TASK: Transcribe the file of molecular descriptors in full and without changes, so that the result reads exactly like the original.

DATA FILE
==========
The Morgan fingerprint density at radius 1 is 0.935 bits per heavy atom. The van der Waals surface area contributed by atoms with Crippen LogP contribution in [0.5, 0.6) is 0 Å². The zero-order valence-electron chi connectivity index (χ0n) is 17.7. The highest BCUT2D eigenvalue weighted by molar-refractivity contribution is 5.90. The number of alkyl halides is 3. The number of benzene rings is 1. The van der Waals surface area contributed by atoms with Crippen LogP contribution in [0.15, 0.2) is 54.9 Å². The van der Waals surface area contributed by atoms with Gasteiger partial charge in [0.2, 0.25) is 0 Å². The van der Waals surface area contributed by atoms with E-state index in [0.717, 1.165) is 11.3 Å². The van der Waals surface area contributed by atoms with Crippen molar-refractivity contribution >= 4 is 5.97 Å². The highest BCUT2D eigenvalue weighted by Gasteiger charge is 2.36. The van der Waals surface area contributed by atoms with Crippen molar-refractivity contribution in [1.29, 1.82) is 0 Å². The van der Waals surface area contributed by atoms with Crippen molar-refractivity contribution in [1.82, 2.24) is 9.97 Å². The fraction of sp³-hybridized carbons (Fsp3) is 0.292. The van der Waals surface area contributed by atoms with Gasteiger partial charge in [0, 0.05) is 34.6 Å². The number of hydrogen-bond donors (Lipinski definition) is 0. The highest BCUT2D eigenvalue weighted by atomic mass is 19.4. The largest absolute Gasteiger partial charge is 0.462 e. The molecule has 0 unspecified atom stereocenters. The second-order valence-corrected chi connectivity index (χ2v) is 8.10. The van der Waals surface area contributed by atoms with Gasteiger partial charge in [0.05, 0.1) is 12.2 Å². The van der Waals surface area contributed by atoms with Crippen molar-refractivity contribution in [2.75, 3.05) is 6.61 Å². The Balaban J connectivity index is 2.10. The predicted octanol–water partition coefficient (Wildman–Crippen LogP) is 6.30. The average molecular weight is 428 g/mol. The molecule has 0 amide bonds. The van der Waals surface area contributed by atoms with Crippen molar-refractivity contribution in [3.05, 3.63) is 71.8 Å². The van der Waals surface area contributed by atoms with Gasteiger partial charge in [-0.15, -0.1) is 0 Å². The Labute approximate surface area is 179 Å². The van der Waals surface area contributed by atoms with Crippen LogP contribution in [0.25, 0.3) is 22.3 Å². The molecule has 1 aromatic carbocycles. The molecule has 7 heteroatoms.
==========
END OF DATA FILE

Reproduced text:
The Morgan fingerprint density at radius 1 is 0.935 bits per heavy atom. The van der Waals surface area contributed by atoms with Crippen LogP contribution in [0.5, 0.6) is 0 Å². The zero-order valence-electron chi connectivity index (χ0n) is 17.7. The highest BCUT2D eigenvalue weighted by molar-refractivity contribution is 5.90. The number of alkyl halides is 3. The number of benzene rings is 1. The van der Waals surface area contributed by atoms with Crippen LogP contribution in [0.15, 0.2) is 54.9 Å². The van der Waals surface area contributed by atoms with Gasteiger partial charge in [0.2, 0.25) is 0 Å². The van der Waals surface area contributed by atoms with E-state index in [0.717, 1.165) is 11.3 Å². The van der Waals surface area contributed by atoms with Crippen molar-refractivity contribution >= 4 is 5.97 Å². The highest BCUT2D eigenvalue weighted by Gasteiger charge is 2.36. The van der Waals surface area contributed by atoms with Crippen molar-refractivity contribution in [1.29, 1.82) is 0 Å². The van der Waals surface area contributed by atoms with Crippen molar-refractivity contribution in [1.82, 2.24) is 9.97 Å². The fraction of sp³-hybridized carbons (Fsp3) is 0.292. The van der Waals surface area contributed by atoms with Gasteiger partial charge in [0, 0.05) is 34.6 Å². The number of hydrogen-bond donors (Lipinski definition) is 0. The highest BCUT2D eigenvalue weighted by atomic mass is 19.4. The largest absolute Gasteiger partial charge is 0.462 e. The molecule has 0 unspecified atom stereocenters. The second-order valence-corrected chi connectivity index (χ2v) is 8.10. The van der Waals surface area contributed by atoms with Gasteiger partial charge in [0.05, 0.1) is 12.2 Å². The van der Waals surface area contributed by atoms with Crippen molar-refractivity contribution in [2.75, 3.05) is 6.61 Å². The Balaban J connectivity index is 2.10. The predicted octanol–water partition coefficient (Wildman–Crippen LogP) is 6.30. The average molecular weight is 428 g/mol. The molecule has 0 amide bonds. The van der Waals surface area contributed by atoms with Crippen molar-refractivity contribution in [3.05, 3.63) is 71.8 Å². The van der Waals surface area contributed by atoms with Gasteiger partial charge in [-0.15, -0.1) is 0 Å². The Labute approximate surface area is 179 Å². The van der Waals surface area contributed by atoms with Crippen LogP contribution in [0.25, 0.3) is 22.3 Å². The molecule has 1 aromatic carbocycles. The molecule has 7 heteroatoms.